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Cherry movie review & film summary (2021)


Directed by sibling filmmakers Joe and Anthony Russo, “Cherry,” based on Nico Walker’s mostly autobiographical debut novel, is filled with “Dr. Whomever” flourishes, announcing that this film will be a little different from the Russos normal fare (those little-known films like “Captain America: The Winter Soldier,” “Captain America: Civil War,” “Avengers: Infinity War,” and “Avengers: Endgame“). The Russos are deeply embedded in the Marvel universe, and “Cherry” is the opposite almost every way possible, not just because of its subject matter—a blistering critique of the Iraq war, not to mention the disgraceful treatment of veterans upon their return home, as well as a critique of doctors pushing Oxy onto their patients, resulting in the catastrophic opioid epidemic we all know and hate. “Cherry” comments on itself compulsively, and the results are mixed. Some of these flourishes work well—although the influence of “GoodFellas” is too felt, and there are times when another kind of film altogether struggles to express itself, something much darker, something more in line with the source material’s bleak frankness.

Walker’s novel is based on his own experiences with war, opiate addiction and crime. It’s a big book about big things, written in present-tense first-person, with a grim flat-affect tone. The comparisons with writers like Denis Johnson or Charles Bukowski are appropriate, although Walker also belongs to the growing crowd of veteran-writers, who came back from tours in Iraq and Afghanistan with stories to tell, writers like Phil Klay (whose excellent debut story collection, Redeployment, won the National Book Award in 2014). Walker’s story is a little different, though, because when he returned to Cleveland from Iraq, he got hooked on opiates and proceeded to rob 11 banks over a four-month period. He was eventually apprehended, and sentenced to 11 years in prison. After Buzzfeed did a huge piece about Walker, book publishers came calling. Walker wrote Cherry while incarcerated. The book received universal acclaim (Walker used some of the profits to pay back the banks he robbed). Walker was released from prison in 2019, just in time to see his novel adapted into film.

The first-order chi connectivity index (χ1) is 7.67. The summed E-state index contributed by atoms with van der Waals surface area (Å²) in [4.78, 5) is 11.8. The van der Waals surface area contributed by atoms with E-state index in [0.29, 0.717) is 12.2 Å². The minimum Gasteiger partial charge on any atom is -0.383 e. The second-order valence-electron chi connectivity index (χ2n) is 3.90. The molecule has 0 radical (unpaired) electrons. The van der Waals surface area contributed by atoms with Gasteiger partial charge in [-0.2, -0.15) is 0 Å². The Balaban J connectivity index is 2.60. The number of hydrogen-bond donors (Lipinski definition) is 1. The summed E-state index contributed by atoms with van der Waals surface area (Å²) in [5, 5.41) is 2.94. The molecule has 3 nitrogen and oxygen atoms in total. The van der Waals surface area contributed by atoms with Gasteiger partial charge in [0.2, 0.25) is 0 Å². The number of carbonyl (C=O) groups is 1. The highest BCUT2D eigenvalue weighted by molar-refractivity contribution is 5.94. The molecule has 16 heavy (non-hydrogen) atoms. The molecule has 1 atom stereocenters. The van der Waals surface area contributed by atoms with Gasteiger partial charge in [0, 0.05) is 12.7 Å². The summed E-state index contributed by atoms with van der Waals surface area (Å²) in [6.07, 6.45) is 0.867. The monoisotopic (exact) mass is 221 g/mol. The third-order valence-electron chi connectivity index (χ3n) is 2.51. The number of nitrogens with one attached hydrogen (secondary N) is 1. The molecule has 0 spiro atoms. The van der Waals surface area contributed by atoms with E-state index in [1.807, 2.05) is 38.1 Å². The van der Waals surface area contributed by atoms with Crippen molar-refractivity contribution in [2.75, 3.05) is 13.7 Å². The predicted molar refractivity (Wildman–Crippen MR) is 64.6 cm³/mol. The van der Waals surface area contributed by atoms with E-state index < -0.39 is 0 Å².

Walker’s gift as an author is drawing you into his experience with simple and yet vivid language, and he does so seemingly effortlessly. For example, on what it feels like to do heroin: “The taste comes on first; then the rush starts. And it’s all about right, the warmth bleeding down through me. Till the taste comes on stronger than usual, so strong it’s sickening. And I figure it out: how I was always dead, my ears ringing.” That’s very fine. Or this, so unexpected and funny it rings true: “One thing about holding up banks is you’re mostly robbing women, so you don’t ever want to be rude.” As Christian Lorentzen noted in his review for New York Magazine, Cherry has “nothing of the scent of an MFA program.”

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